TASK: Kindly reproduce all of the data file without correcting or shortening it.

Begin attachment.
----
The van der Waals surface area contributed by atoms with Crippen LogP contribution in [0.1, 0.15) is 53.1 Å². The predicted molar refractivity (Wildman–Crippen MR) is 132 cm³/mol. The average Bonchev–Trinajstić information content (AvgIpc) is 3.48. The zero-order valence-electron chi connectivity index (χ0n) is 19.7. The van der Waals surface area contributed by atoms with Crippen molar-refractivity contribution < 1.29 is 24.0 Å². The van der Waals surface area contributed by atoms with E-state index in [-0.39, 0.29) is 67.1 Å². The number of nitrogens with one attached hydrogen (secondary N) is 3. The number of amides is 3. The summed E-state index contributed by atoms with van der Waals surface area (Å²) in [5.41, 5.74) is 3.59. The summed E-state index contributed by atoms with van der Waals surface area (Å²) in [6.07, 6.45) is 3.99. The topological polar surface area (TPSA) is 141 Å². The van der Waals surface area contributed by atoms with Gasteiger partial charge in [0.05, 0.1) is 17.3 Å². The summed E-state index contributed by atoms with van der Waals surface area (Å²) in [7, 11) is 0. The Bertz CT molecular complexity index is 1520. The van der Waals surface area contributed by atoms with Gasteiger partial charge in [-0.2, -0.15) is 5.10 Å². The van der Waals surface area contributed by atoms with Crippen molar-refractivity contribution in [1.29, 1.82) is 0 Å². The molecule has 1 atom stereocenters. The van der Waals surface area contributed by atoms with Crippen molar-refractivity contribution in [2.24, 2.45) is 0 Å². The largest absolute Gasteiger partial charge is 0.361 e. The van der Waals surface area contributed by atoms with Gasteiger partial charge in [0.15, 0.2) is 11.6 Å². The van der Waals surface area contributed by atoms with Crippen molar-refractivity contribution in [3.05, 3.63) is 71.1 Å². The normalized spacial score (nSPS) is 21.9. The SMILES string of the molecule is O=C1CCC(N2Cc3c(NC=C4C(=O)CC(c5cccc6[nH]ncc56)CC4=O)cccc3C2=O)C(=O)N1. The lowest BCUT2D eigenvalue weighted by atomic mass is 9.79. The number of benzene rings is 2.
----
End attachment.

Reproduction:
The van der Waals surface area contributed by atoms with Crippen LogP contribution in [0.1, 0.15) is 53.1 Å². The predicted molar refractivity (Wildman–Crippen MR) is 132 cm³/mol. The average Bonchev–Trinajstić information content (AvgIpc) is 3.48. The zero-order valence-electron chi connectivity index (χ0n) is 19.7. The van der Waals surface area contributed by atoms with Crippen molar-refractivity contribution < 1.29 is 24.0 Å². The van der Waals surface area contributed by atoms with E-state index in [-0.39, 0.29) is 67.1 Å². The number of nitrogens with one attached hydrogen (secondary N) is 3. The number of amides is 3. The summed E-state index contributed by atoms with van der Waals surface area (Å²) in [5.41, 5.74) is 3.59. The summed E-state index contributed by atoms with van der Waals surface area (Å²) in [6.07, 6.45) is 3.99. The topological polar surface area (TPSA) is 141 Å². The van der Waals surface area contributed by atoms with Gasteiger partial charge in [0.05, 0.1) is 17.3 Å². The summed E-state index contributed by atoms with van der Waals surface area (Å²) in [7, 11) is 0. The Bertz CT molecular complexity index is 1520. The van der Waals surface area contributed by atoms with Gasteiger partial charge in [-0.2, -0.15) is 5.10 Å². The van der Waals surface area contributed by atoms with Crippen molar-refractivity contribution in [1.29, 1.82) is 0 Å². The molecule has 1 atom stereocenters. The van der Waals surface area contributed by atoms with Crippen molar-refractivity contribution in [2.24, 2.45) is 0 Å². The largest absolute Gasteiger partial charge is 0.361 e. The van der Waals surface area contributed by atoms with Gasteiger partial charge in [0.15, 0.2) is 11.6 Å². The van der Waals surface area contributed by atoms with Crippen molar-refractivity contribution in [3.05, 3.63) is 71.1 Å². The normalized spacial score (nSPS) is 21.9. The SMILES string of the molecule is O=C1CCC(N2Cc3c(NC=C4C(=O)CC(c5cccc6[nH]ncc56)CC4=O)cccc3C2=O)C(=O)N1. The lowest BCUT2D eigenvalue weighted by atomic mass is 9.79. The number of benzene rings is 2.